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I'm trying to transform a given line to an array, for example this line :

My first\t \tHello world

to the following ksh/bash array:

[0]="My first"
[1]=""
[2]="Hello world"

My code:

TAB=`printf '\011'`

query()
{
    echo "$1"|awk -F"$TAB" '
        { 
            for(i = 0; i < NF; i++)
                QueryArray[i]=$i
        }';
}

line=`head -n 1 myFile`
typeset -a QueryArray;
query "$line"
echo "Array length: ${#QueryArray[*]}"
echo "- " ${QueryArray[0]}
echo "- " ${QueryArray[1]}
echo "- " ${QueryArray[2]}

but doesn't work, any suggestions?

Thanks.

share|improve this question
up vote 1 down vote accepted

I have an older ksh that does not understand $'ANSI' strings, so:

str2array () {
    typeset arrayname=$1
    typeset IFS=$2
    shift 2
    eval "set -A $arrayname \$*"
}

s="Hello        World"     # tabs entered literally with "Ctrl-V tab"
str2array myarray " " "$s"     # another literal tab as 2nd parm
typeset -i i=0
while [[ $i -lt ${#myarray[@]} ]]; do
    printf "%d\t%s\n" $i "${myarray[$i]}"
    i=$(( i+1 ))
done

for bash:

str2array () {
    local arrayname=$1
    local IFS=$2
    shift 2
    eval "$arrayname=( \$* )"
}

s=$'hello\t\tworld'
str2array myarray $'\t' "$s"
for (( i=0; i < ${#myarray[@]}; i++ )); do
    printf "%d\t%s\n" $i "${myarray[$i]}"
done

I'm getting the same result ar Arnaud's comment to David: with "word\t\tword", the middle field is being dropped. I don't see that with a different delimiter such as colon.

ksh

Blank Interpretation
After parameter and command substitution, the results of substitutions are scanned for the field separator characters (those found in IFS) and split into distinct arguments where such characters are found. Explicit null arguments ( "" ) or ('') are retained. Implicit null arguments (those resulting from parameters that have no values) are removed.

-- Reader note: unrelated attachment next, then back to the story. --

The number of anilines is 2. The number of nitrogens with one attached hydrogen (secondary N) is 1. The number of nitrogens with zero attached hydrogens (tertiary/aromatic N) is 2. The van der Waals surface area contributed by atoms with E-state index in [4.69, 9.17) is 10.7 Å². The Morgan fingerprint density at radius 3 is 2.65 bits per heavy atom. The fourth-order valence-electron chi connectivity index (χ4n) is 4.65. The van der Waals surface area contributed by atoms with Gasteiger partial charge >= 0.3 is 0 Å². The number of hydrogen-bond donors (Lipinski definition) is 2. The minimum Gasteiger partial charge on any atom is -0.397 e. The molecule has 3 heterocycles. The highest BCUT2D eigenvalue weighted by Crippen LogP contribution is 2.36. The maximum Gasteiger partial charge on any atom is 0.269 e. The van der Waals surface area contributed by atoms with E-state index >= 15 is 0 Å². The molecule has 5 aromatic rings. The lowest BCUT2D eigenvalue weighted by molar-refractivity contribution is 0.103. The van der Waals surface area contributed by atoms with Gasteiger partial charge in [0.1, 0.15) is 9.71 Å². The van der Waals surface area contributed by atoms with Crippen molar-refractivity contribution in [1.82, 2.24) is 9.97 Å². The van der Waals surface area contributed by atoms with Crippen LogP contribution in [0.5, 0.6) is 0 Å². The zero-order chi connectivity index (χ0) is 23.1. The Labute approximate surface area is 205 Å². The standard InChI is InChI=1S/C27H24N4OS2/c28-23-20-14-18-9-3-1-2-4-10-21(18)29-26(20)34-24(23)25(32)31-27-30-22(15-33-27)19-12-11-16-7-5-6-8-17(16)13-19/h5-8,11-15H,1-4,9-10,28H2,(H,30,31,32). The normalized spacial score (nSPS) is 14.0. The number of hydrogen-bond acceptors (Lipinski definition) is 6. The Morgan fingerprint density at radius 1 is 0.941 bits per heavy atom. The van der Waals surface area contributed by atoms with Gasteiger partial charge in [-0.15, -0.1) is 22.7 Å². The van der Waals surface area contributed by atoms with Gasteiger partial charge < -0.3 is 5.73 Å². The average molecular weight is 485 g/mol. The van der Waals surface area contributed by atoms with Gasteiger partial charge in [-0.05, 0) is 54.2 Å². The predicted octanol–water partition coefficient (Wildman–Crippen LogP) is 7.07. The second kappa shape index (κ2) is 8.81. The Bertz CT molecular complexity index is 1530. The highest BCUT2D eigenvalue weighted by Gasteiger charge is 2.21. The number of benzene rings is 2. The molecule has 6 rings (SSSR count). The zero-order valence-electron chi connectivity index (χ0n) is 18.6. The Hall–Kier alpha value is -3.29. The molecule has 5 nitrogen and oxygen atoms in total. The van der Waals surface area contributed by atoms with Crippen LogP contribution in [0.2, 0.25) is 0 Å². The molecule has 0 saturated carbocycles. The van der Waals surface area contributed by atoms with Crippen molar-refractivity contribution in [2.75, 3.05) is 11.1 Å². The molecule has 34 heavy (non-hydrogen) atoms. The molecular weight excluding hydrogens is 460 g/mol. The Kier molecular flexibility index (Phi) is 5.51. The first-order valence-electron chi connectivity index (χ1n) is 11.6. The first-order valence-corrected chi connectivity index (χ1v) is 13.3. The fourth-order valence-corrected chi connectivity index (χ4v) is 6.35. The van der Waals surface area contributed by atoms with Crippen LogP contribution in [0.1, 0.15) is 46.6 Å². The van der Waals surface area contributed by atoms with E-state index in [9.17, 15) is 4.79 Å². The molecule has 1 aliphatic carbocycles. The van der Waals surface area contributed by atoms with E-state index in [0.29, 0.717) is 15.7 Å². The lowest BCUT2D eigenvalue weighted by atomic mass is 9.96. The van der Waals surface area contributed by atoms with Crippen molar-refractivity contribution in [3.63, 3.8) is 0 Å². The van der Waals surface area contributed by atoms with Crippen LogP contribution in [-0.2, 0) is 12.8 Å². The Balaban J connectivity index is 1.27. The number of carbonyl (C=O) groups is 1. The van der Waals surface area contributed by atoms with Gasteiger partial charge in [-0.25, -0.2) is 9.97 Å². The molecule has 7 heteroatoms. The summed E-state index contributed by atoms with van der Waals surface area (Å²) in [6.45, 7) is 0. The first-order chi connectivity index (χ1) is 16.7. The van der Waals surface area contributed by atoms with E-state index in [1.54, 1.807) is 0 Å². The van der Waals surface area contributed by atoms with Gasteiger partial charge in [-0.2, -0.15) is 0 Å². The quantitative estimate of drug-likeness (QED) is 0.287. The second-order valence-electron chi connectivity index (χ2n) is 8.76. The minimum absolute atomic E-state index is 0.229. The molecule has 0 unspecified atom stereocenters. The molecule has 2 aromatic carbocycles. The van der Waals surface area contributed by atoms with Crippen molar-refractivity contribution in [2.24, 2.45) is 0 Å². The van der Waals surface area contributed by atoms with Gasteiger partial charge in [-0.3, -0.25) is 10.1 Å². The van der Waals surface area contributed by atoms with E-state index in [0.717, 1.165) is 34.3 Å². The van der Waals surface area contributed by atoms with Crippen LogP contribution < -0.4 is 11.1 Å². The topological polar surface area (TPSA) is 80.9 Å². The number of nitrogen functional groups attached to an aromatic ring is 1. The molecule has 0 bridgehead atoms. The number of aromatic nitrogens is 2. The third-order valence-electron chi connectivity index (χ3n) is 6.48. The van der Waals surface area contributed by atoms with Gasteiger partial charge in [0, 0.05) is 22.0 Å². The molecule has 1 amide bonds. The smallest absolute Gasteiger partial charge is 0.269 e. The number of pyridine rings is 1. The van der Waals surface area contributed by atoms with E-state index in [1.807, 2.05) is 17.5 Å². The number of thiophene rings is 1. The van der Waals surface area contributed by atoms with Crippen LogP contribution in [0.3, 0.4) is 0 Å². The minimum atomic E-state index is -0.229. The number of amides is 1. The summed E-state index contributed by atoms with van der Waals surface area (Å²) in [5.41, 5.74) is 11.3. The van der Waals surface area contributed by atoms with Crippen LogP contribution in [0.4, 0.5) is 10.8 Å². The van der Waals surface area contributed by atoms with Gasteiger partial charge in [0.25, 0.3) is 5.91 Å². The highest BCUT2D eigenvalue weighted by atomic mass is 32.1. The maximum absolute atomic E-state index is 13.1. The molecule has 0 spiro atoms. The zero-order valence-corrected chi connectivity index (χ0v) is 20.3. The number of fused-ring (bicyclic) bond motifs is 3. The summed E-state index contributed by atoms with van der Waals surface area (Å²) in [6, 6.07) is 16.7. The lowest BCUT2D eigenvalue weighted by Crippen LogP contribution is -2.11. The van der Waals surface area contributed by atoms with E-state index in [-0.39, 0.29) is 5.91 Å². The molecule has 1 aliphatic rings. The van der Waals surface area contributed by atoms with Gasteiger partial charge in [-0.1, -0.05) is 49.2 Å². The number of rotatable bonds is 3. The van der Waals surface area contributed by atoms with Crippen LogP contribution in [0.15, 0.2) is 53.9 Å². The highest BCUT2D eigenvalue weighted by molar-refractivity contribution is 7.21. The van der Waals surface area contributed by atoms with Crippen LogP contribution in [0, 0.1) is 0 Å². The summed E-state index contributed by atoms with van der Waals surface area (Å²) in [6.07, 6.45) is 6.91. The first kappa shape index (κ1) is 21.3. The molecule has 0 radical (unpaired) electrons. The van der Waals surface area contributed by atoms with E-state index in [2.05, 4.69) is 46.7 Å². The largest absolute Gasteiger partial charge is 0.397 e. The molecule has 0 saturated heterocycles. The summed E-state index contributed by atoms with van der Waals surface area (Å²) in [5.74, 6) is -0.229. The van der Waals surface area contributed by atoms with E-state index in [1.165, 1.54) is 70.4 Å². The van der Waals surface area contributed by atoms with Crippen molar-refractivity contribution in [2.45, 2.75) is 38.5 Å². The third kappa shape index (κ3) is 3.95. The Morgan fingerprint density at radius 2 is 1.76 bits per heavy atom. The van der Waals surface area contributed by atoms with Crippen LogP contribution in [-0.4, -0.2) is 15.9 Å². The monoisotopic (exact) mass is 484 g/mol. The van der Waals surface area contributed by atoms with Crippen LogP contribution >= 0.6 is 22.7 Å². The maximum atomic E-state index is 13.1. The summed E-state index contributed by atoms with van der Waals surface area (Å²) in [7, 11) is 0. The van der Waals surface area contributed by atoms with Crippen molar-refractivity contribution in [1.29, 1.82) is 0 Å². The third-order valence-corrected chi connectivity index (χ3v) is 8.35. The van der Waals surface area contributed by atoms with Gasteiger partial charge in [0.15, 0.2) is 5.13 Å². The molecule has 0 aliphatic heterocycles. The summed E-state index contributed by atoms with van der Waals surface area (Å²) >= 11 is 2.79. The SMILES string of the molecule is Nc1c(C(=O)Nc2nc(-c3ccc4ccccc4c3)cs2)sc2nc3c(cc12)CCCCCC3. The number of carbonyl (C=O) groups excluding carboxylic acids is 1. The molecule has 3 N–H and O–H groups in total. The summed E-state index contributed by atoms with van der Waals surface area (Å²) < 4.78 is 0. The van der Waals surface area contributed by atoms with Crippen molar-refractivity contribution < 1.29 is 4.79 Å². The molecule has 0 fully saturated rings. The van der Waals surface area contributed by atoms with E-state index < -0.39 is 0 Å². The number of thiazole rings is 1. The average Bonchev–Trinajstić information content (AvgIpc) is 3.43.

bash

Word Splitting
... The shell treats each character of IFS as a delimiter, and splits the results of the other expansions into words on these characters. If IFS is unset, or its value is exactly <space><tab><newline>, the default, then sequences of <space>, <tab>, and <newline> at the beginning and end of the results of the previous expansions are ignored, and any sequence of IFS characters not at the beginning or end serves to delimit words. If IFS has a value other than the default, then sequences of the whitespace characters space and tab are ignored at the beginning and end of the word, as long as the whitespace character is in the value of IFS (an IFS whitespace character). Any character in IFS that is not IFS whitespace, along with any adjacent IFS whitespace characters, delimits a field. A sequence of IFS whitespace characters is also treated as a delimiter. If the value of IFS is null, no word splitting occurs.

share|improve this answer
    
Seems to be I'm blocked, will accept your answer, thanks for reply ! – Arnaud F. Jul 8 '11 at 18:29
query()
{
    IFS=$'\t'
    ind=0       
    for i in $1 
        do 
          QueryArray[$ind]=$i 
          let "ind+=1" 
        done
    unset IFS

}

declare -A QueryArray;
query "Hello        World" #Hello\t \tWorld
echo "Array length: ${#QueryArray[*]}"
echo "- " ${QueryArray[0]}
echo "- " ${QueryArray[1]}
echo "- " ${QueryArray[2]}
share|improve this answer
    
Doesn't work in KSH... – Arnaud F. Jul 7 '11 at 19:22

Doesn't work in KSH.

You need to use typeset instead of declare, and use the function keyword. Otherwise, satyajit's answer works just fine.

Kornshellified for you...

function query
{
    IFS=$'\t'
    ind=0
    for i in $1
    do
        QueryArray[$ind]=$i
        let "ind+=1"
    done
    unset IFS

}

typeset -a QueryArray #Actually this is optional in Kornshell
query "Hello                World" #Hello\t \tWorld

# What the heck? Might as well go all Korn: print vs. echo
print "Array length: ${#QueryArray[*]}"
print -- "- ${QueryArray[0]}"
print -- "- ${QueryArray[1]}"
print -- "- ${QueryArray[2]}"
share|improve this answer
    
It works only if you have a character between 2 \t\t, if you have Hello\t\tWorld, it will only return an array length of 2 and not 3 as I expect – Arnaud F. Jul 8 '11 at 5:42

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